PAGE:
If there was one major thing that breast cancer taught me (well, other than I was stronger than I ever imagined I could be) it was that I needed to get to know myself better. Knowing and understanding myself has helped me with my blogging, my family and friendships, and with working when my energy is at its highest. I needed to learn when I function best and when I should be focusing on “mindless” business tasks. Knowing myself has helped me become more productive, less stressed and overall happier.
It didn’t happen overnight. Gaining that insight and understanding is still an ongoing journey. I gain more self-knowledge each day and that helps me become a better pet blogger and a happier person – it’s a win-win!
What I learned and what was the biggest eye-opener was that prior to my cancer diagnosis, I “worked” crazy hours – sometimes up to 16 hours a day, seven days a week. Why is “worked” in quotation marks? Because I realized I really wasn’t working that entire 16 hours a day. Gasp! Nope, I was screwing around on the Internet and not getting my to-dos done. I was procrastinating. I never considered myself someone who procrastinates, but there it was.
Why did I procrastinate? There were myriad reasons:
- It was a project I didn’t want to do.
- It was a project I should have turned down.
- It was a project that was truly overwhelming.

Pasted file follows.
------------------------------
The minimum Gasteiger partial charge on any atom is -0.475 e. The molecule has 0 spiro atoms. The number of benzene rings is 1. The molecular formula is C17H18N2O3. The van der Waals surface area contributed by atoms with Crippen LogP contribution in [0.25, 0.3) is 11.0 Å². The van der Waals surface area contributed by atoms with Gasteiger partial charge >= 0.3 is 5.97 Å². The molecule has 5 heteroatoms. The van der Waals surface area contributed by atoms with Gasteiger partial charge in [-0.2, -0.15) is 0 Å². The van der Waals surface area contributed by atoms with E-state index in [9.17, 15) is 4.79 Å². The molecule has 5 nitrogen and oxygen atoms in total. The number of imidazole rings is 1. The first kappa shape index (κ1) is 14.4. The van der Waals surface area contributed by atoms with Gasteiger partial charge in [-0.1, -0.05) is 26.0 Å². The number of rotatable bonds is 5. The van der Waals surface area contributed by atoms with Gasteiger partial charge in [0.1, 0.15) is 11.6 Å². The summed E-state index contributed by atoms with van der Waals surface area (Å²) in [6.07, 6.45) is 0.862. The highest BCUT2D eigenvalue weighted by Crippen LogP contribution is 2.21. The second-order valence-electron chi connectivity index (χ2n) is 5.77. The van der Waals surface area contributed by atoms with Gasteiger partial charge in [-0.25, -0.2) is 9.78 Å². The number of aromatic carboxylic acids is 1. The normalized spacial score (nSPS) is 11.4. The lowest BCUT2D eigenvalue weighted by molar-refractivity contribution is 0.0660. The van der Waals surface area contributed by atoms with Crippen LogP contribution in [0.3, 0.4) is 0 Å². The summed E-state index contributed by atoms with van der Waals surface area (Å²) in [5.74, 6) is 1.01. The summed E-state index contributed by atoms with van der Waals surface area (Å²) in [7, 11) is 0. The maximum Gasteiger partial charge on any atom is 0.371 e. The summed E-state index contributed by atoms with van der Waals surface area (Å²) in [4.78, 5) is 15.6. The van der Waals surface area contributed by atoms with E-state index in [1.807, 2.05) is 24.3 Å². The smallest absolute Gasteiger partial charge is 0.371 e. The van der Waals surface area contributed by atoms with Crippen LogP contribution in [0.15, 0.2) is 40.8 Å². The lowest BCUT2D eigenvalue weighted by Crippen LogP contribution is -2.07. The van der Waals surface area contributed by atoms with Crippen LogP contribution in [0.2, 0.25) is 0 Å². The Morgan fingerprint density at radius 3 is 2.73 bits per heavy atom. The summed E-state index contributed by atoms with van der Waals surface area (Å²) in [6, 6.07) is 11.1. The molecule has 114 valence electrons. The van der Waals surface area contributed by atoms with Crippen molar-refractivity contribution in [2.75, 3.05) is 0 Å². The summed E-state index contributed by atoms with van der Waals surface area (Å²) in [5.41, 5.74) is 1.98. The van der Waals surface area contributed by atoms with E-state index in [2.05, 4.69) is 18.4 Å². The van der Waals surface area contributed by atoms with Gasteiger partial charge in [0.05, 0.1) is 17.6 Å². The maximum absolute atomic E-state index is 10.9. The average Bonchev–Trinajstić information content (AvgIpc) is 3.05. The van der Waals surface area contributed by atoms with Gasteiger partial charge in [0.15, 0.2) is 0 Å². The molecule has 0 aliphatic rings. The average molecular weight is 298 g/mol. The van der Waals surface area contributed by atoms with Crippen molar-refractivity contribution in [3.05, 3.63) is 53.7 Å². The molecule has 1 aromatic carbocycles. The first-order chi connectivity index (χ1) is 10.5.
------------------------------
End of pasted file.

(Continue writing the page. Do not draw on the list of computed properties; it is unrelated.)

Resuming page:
- It was a project I should have asked for help with, but didn’t.
- It was a project that I’d lost my passion for.
- It was a project I was worried I couldn’t complete “perfectly.”
There were other reasons, but I discovered those were my top six.
Once I was slapped with the realization that I, Robbi Hess, was a procrastinator, I picked myself up off the ground and knew that if I wanted to keep my business running while I underwent surgeries and treatments and dealt with recovery, I needed to get my act together and quickly!
This is not a one-size-fits-all for beating procrastination, but it might help you regain control of your day and, frankly, your life. Let me backtrack… before you can BEAT procrastination you need to know WHY you are procrastinating. Take a few minutes, right now–don’t put it off!–and look at my list above. See if you notice yourself in any of those reasons. Add your own unique reasons for not completing projects. Once you’ve done that you’re ready to battle the procrastination monster!
My 15-Minute “Rule” to beat procrastination
I invested in a timer; he’s a tiny little blue owl with soulful eyes, and he keeps me on track. When I have a task that I have been dreading, aka procrastinating, I set my timer for 15 minutes. Once this is done I feel a sense of peace roll over me. Why? Because I know there is a finite amount of time ahead of me to jump into this task–whatever it is–that I have been putting off. Believe me, even chipping away at it for 15 minutes will lift your spirits. BONUS: You may work on it for 15 minutes, realize it’s not as difficult as you’d imagined, and you may ignore the timer and keep plugging away. It can, and does, happen!
Here are the reasons my 15-Minute Rule works: